The NBC10 Investigators have learned a Hopkinton teen’s death has been ruled a suicide, according to a death certificate filed by the Massachusetts Office of the Chief Medical Examiner.
Mikayla Miller died from asphyxia by hanging, the certificate says. The 16-year-old was found suspended from a tree near a town path on the morning of April 18, according to a search warrant.
The district attorney’s office said at the time that the death was not considered suspicious but the case remained "open and active."
In the weeks that followed the teen’s death, speculation has swirled, and lawmakers have joined Mikayla’s mother in calling for a transparent and thorough investigation into the death of Mikayla, who was Black and a member of the LGBTQIA community.
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Court records reviewed by NBC10 shed additional light on the circumstances.
In an affidavit filed in court, a Hopkinton police detective wrote he was called around 7:30 a.m. on April 18 regarding a deceased female, and joined two Hopkinton police sergeants and another officer to investigate.
The detective noted that a thin black leather belt was affixed to a small branch and secured around Mikayla's neck.
Mikayla was wearing a baseball cap, and police located her backpack in the area. Inside was personal property, including a Macbook computer and cell phone, according to the affidavit.
The search warrant also described a reported fight inside a game room at the apartment complex the night before Mikayla was found dead.
Documents say it started between Mikayla and her ex-girlfriend, but other teens joined in, and one boy allegedly hit Mikayla in the face. Police later found glass planters that had shattered in the parking lot during the confrontation, according to the affidavit.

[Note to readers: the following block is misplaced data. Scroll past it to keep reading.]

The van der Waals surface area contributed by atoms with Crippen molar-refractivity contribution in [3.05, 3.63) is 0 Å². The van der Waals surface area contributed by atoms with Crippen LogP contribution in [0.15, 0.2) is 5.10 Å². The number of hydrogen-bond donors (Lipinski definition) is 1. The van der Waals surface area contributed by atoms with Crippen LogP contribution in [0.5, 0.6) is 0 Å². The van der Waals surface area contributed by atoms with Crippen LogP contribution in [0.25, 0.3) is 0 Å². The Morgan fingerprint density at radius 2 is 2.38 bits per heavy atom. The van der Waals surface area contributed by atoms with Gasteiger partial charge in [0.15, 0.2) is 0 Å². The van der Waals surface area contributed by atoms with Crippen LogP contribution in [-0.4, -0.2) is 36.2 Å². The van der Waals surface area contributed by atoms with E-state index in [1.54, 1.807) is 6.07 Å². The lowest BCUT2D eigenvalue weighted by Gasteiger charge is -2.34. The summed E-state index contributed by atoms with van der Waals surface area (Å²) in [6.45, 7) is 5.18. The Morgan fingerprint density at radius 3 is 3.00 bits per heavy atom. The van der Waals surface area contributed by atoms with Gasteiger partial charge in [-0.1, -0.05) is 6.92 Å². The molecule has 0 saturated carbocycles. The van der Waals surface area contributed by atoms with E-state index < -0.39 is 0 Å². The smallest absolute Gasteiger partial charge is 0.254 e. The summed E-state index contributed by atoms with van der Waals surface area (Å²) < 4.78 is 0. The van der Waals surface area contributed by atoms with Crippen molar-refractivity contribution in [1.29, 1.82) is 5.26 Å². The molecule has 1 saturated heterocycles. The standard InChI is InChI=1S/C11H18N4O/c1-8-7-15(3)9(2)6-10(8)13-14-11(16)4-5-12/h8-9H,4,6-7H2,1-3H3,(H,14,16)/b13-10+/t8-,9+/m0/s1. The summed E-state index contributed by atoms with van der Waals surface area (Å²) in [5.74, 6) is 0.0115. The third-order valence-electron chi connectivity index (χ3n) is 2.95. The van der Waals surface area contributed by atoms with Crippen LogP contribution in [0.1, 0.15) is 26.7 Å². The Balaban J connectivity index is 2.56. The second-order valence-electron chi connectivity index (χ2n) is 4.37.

The detective wrote that police had probable cause to believe assault and battery, disorderly conduct and malicious destruction of property had occurred during the events at the apartment complex, according to the paperwork.
However, as the NBC10 Investigators first reported, police probing the death of Mikayla were unable to retrieve key video evidence in the case because cameras in her apartment building weren’t recording the night she died, according to the district attorney.
In a note to investigators, a worker from the company that operates the surveillance system in Mikayla’s building wrote that it didn’t save any footage for a period of about 17 days, beginning April 2 until the system was rebooted on April 19 – one day after the teen’s body was discovered nearby.
Video evidence could have answered crucial questions in Mikayla’s case, and revealed what transpired during that physical altercation between Mikayla and five other teenagers during the last day she was seen alive.
A representative for Middlesex District Attorney Marian Ryan said in a statement her office has been in touch with a Miller family attorney regarding the cause of death ruling. The representative also said the investigation into the events around Mikayla's death continues.
"We will continue to explore every investigative angle necessary as we do that work and intend to issue a complete and thorough report at the conclusion of the investigation," the statement said, urging "continued patience as we perform this critically important work."
Mikayla’s mother, Calvina Strothers, will be part of a virtual news conference on Wednesday afternoon with attorney Ben Crump and other community leaders to demand a full investigation into the girl’s death. Crump, a civil rights attorney, has represented the family of George Floyd and other Black people who have died at the hands of police and vigilantes.
SUICIDE PREVENTION HELP: Here is information on suicide prevention from the National Institute of Mental Health. If you are in crisis, call the National Suicide Prevention Lifeline at 800-273-8255 or reach out to the Crisis Text Line by texting ‘Home’ to 741741.